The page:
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BOTTOMS v. ILLINOIS DEPARTMENT OF HUMAN SERVICES

June 21, 2004.

CAROLYN BOTTOMS, Plaintiff,
v.
ILLINOIS DEPARTMENT OF HUMAN SERVICES, and CHICAGO-READ MENTAL HEALTH CENTER, Defendants.



The opinion of the court was delivered by: PAUL PLUNKETT, Senior District Judge

MEMORANDUM OPINION AND ORDER

Carolyn Bottoms has brought this suit against the Illinois Department of Human Services ("IDHS") and the Chicago-Read Mental Health Center ("Chicago-Read") (collectively "defendants") pursuant to Title VII of the Civil Rights Act, 42 U.S.C. § 2000e et seq., 42 U.S.C. § 1983, 42 U.S.C. § 1981 and the Americans with Disabilities Act ("ADA"), 42 U.S.C. § 12101 et seq., alleging discrimination based on race, color and disability. She also asserts a retaliation claim. Defendants move to dismiss these claims under Federal Rules of Civil Procedure ("Rule") 12(b)(1), 12(b)(2) and 12(b)(6). For the following reasons, the motion is granted in part and denied in part. Factual Background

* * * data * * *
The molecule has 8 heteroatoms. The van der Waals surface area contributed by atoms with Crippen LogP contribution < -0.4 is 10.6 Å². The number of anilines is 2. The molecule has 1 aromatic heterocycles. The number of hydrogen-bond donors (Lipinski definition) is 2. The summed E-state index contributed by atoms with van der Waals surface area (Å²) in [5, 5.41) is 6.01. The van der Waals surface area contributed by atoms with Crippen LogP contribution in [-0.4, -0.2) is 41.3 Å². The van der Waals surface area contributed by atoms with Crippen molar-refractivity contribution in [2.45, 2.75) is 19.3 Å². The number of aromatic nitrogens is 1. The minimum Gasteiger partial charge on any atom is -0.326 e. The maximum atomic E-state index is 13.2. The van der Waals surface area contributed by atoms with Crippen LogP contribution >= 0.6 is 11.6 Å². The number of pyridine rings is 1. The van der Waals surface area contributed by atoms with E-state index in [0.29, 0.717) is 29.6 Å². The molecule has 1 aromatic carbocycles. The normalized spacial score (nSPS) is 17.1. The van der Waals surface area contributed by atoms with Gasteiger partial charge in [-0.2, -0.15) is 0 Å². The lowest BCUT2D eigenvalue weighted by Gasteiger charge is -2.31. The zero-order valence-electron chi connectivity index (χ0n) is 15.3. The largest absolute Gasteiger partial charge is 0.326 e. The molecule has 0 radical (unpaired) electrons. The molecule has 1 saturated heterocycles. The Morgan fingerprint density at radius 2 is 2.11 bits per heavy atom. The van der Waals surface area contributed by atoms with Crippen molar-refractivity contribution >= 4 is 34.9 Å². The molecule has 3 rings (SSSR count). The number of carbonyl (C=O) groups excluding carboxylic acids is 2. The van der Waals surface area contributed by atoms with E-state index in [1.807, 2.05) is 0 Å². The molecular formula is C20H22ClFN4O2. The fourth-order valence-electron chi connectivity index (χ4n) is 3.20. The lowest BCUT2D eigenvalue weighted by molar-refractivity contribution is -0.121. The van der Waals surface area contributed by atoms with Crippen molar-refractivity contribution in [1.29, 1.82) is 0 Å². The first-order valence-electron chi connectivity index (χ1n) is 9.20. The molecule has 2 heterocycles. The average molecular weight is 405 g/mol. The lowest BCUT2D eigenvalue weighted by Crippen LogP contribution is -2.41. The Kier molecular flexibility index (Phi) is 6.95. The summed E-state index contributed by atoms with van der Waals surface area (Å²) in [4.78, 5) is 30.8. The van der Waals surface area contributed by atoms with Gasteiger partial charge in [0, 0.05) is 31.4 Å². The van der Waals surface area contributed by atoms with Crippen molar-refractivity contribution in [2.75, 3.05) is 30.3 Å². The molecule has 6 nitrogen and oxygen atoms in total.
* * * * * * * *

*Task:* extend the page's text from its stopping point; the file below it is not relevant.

The parties have litigated variations of this case in administrative proceedings, Illinois state court and in federal court. The following recitation is taken from Bottoms' complaint, court documents and the briefs submitted to us in connection with defendants' motion to dismiss. Bottoms began working for IDHS in 1991 as an office assistant in Chicago-Read's staff development department. In April 1998, she took a leave of absence under an IDHS family leave program. When she returned in October 1998, Bottoms was transferred to an office assistant position in the general stores department because her previous position had been abolished. Her supervisor in the general stores department was Marilyn Targos ("Targos").